# Frame of reference

1. Aug 24, 2004

### eljose79

given a frame of reference s In General Relativity in wich you meassure an interval of space dx, could we have another frame Sso the observer in that Ssee that dx observed in S as a time interval dt?

2. Aug 24, 2004

### robphy

If you are asking
"Could [in a small neighborhood] a displacement interval be determined to be spacelike (i.e., have negative square-norm) to one observer but timelike (i.e., have positive square-norm) to another observer?",
the answer is no.
The character of the displacement interval is determined by the metric tensor at the event, not by the choice an observer at that event.

3. Aug 24, 2004

### pervect

Staff Emeritus
I don't think so. A spacelike interval will remain spacelike for all observers, a timlike interval will remain timelike.

4. Aug 25, 2004

### LURCH

In anither thread (about Black Holes) somone mentioned reading that, at the EH, spacelike worldlines become timelike and vise-versa. Is this incorrect?

5. Aug 25, 2004

### selfAdjoint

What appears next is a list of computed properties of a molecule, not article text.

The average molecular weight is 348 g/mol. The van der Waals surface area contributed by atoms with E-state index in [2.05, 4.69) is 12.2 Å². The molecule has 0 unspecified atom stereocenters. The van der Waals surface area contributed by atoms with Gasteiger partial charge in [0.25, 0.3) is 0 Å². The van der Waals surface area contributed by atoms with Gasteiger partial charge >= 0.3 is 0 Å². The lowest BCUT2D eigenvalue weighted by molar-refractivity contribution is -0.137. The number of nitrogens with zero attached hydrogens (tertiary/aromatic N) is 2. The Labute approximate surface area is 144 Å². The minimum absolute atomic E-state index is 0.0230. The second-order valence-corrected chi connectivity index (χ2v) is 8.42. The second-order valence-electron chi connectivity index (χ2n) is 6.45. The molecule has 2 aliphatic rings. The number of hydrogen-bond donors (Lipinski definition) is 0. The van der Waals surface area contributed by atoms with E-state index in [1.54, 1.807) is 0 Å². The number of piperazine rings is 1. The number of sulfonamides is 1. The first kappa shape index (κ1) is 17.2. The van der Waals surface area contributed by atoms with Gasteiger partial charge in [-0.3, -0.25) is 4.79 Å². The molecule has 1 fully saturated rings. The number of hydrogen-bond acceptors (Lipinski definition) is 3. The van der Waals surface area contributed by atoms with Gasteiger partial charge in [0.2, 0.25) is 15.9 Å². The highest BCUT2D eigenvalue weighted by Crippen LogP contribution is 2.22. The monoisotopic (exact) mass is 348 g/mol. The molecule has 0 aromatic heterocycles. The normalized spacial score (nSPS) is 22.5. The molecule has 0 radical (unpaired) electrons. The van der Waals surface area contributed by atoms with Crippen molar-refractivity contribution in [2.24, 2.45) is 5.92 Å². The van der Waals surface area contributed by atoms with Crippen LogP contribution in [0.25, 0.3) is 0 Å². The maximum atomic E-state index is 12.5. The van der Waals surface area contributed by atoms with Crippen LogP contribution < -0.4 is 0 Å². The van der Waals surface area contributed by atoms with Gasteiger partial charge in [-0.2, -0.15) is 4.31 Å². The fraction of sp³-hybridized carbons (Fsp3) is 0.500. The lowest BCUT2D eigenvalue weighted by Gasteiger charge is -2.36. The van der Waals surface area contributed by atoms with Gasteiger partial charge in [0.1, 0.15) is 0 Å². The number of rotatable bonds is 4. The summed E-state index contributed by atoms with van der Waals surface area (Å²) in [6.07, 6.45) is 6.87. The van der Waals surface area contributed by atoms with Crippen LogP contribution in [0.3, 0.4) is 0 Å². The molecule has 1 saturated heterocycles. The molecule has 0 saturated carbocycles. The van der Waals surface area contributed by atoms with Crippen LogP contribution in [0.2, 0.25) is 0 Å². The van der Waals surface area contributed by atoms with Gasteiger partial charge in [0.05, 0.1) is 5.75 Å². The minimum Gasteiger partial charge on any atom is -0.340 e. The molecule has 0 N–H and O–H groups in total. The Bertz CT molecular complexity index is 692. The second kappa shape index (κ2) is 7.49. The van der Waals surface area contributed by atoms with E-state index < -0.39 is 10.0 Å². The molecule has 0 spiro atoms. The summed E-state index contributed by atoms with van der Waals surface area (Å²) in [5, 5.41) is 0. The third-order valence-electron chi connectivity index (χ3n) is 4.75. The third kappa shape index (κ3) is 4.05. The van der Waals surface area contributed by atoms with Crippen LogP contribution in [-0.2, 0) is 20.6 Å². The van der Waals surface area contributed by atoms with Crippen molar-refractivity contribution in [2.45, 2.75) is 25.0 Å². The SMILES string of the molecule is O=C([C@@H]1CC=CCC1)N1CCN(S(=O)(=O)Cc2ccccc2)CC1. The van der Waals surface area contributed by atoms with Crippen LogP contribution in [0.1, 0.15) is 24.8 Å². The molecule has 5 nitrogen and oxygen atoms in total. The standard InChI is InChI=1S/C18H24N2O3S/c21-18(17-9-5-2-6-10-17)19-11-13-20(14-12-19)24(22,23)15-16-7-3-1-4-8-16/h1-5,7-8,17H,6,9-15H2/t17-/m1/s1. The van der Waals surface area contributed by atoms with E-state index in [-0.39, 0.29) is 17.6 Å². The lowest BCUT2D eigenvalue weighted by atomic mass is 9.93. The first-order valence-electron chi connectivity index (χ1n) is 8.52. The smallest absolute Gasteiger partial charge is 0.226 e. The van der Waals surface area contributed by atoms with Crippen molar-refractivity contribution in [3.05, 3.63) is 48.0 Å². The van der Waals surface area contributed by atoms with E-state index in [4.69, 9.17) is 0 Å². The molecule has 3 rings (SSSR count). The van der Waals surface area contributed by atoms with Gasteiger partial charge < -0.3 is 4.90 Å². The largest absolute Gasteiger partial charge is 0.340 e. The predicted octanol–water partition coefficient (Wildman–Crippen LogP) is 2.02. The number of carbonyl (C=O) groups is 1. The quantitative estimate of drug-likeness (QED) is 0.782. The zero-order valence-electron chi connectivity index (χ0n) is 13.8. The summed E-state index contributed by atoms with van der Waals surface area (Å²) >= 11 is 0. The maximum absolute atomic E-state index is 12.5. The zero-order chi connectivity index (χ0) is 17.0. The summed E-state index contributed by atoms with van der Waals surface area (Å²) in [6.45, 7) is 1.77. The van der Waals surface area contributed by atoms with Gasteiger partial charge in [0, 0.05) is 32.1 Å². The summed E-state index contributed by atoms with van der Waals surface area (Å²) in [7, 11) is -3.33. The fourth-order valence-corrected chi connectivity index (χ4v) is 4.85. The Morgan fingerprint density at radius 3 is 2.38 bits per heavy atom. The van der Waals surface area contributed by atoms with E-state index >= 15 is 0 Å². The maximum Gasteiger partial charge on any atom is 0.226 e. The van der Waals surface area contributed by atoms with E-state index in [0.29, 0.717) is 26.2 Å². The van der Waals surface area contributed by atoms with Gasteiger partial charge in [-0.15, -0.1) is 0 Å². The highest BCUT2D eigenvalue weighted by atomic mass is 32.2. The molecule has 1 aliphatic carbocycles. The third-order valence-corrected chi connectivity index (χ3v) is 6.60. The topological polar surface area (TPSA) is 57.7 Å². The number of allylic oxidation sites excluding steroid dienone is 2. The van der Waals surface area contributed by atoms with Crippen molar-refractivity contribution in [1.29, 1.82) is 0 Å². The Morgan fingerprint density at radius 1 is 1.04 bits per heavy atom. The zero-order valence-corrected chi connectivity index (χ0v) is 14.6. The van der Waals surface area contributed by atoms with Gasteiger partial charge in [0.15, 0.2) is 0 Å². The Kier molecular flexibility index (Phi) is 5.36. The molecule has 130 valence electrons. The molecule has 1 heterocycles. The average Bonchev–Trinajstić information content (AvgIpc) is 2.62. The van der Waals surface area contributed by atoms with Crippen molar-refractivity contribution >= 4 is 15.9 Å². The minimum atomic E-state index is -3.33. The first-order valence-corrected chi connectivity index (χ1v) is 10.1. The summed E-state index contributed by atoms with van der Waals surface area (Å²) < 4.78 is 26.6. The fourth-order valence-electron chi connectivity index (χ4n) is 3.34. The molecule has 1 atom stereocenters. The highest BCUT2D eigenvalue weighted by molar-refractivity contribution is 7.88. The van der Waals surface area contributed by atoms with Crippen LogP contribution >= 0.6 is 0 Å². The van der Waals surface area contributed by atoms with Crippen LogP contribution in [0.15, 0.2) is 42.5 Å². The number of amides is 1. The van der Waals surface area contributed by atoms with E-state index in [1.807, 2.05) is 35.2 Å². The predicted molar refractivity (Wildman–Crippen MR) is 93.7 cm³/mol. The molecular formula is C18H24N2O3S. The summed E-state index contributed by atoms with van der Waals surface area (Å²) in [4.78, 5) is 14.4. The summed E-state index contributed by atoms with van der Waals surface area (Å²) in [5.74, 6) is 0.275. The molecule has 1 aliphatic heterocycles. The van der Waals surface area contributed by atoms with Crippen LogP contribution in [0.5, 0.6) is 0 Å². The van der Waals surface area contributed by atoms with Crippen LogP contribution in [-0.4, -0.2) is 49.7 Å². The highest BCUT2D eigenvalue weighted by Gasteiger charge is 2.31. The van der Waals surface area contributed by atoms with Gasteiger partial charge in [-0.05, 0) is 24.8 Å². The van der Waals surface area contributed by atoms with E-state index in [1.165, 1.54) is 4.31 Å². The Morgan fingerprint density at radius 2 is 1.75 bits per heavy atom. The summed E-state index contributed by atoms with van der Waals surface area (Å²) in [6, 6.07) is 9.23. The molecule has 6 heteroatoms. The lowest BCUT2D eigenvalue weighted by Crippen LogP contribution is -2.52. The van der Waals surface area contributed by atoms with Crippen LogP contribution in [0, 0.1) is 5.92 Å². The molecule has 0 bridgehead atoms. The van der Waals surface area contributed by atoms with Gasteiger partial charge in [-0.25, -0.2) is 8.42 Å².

Staff Emeritus
In the Schwartzschild metric, the "radial" direction out side the horizon switches to a time direction inside. This again is a feature of that coordinate system.

6. Aug 25, 2004

### pervect

Staff Emeritus
No, it is correct that at the event horizon the 'r' coordinate switches roles from being space-like to time-like. However, the original question was whether some specific interval could be considered space-like by one observer, and time-like by another. The fact that the r-coordiante is time-like inside the event horizon and space-like outside does not imply that different observers see the same interval differently. _All_ observers will agree that some vector pointing in the 'r' direction is spacelike when r is outside the event horizon. And they'll agree that a different vector r1 located inside the event horizon is timelike.

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